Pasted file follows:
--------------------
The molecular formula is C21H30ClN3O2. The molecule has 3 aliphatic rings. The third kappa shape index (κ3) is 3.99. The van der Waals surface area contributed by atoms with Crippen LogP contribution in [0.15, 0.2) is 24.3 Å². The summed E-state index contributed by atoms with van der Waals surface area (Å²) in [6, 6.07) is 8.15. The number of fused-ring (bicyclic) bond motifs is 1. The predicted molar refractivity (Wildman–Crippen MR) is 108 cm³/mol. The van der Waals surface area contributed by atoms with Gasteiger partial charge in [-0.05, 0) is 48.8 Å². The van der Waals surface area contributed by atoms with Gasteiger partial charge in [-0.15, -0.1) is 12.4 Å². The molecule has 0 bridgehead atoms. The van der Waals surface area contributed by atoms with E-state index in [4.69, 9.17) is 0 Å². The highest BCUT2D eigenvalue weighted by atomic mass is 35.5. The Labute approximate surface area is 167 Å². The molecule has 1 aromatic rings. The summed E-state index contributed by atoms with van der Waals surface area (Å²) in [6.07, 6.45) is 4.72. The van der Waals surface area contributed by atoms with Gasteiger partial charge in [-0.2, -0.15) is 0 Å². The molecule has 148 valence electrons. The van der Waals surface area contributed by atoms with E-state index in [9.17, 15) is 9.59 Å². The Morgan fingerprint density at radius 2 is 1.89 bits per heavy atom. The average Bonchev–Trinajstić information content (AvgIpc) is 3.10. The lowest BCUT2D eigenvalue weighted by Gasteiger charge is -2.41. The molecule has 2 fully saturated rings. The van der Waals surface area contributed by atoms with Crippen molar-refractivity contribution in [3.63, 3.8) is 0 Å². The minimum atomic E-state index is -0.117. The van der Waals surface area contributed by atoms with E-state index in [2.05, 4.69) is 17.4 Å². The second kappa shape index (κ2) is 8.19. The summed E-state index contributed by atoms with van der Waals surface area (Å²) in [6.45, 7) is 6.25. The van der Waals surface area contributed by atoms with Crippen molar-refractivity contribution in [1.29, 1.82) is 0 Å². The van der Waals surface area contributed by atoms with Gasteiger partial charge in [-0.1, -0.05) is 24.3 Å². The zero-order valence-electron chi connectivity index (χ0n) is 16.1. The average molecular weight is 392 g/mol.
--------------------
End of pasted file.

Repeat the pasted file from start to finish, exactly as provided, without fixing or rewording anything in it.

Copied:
The molecular formula is C21H30ClN3O2. The molecule has 3 aliphatic rings. The third kappa shape index (κ3) is 3.99. The van der Waals surface area contributed by atoms with Crippen LogP contribution in [0.15, 0.2) is 24.3 Å². The summed E-state index contributed by atoms with van der Waals surface area (Å²) in [6, 6.07) is 8.15. The number of fused-ring (bicyclic) bond motifs is 1. The predicted molar refractivity (Wildman–Crippen MR) is 108 cm³/mol. The van der Waals surface area contributed by atoms with Gasteiger partial charge in [-0.05, 0) is 48.8 Å². The van der Waals surface area contributed by atoms with Gasteiger partial charge in [-0.15, -0.1) is 12.4 Å². The molecule has 0 bridgehead atoms. The van der Waals surface area contributed by atoms with E-state index in [4.69, 9.17) is 0 Å². The highest BCUT2D eigenvalue weighted by atomic mass is 35.5. The Labute approximate surface area is 167 Å². The molecule has 1 aromatic rings. The summed E-state index contributed by atoms with van der Waals surface area (Å²) in [6.07, 6.45) is 4.72. The van der Waals surface area contributed by atoms with Gasteiger partial charge in [-0.2, -0.15) is 0 Å². The molecule has 148 valence electrons. The van der Waals surface area contributed by atoms with E-state index in [9.17, 15) is 9.59 Å². The Morgan fingerprint density at radius 2 is 1.89 bits per heavy atom. The average Bonchev–Trinajstić information content (AvgIpc) is 3.10. The lowest BCUT2D eigenvalue weighted by Gasteiger charge is -2.41. The molecule has 2 fully saturated rings. The van der Waals surface area contributed by atoms with Crippen molar-refractivity contribution in [3.63, 3.8) is 0 Å². The minimum atomic E-state index is -0.117. The van der Waals surface area contributed by atoms with E-state index in [2.05, 4.69) is 17.4 Å². The second kappa shape index (κ2) is 8.19. The summed E-state index contributed by atoms with van der Waals surface area (Å²) in [6.45, 7) is 6.25. The van der Waals surface area contributed by atoms with Crippen molar-refractivity contribution in [1.29, 1.82) is 0 Å². The van der Waals surface area contributed by atoms with Gasteiger partial charge in [-0.1, -0.05) is 24.3 Å². The zero-order valence-electron chi connectivity index (χ0n) is 16.1. The average molecular weight is 392 g/mol.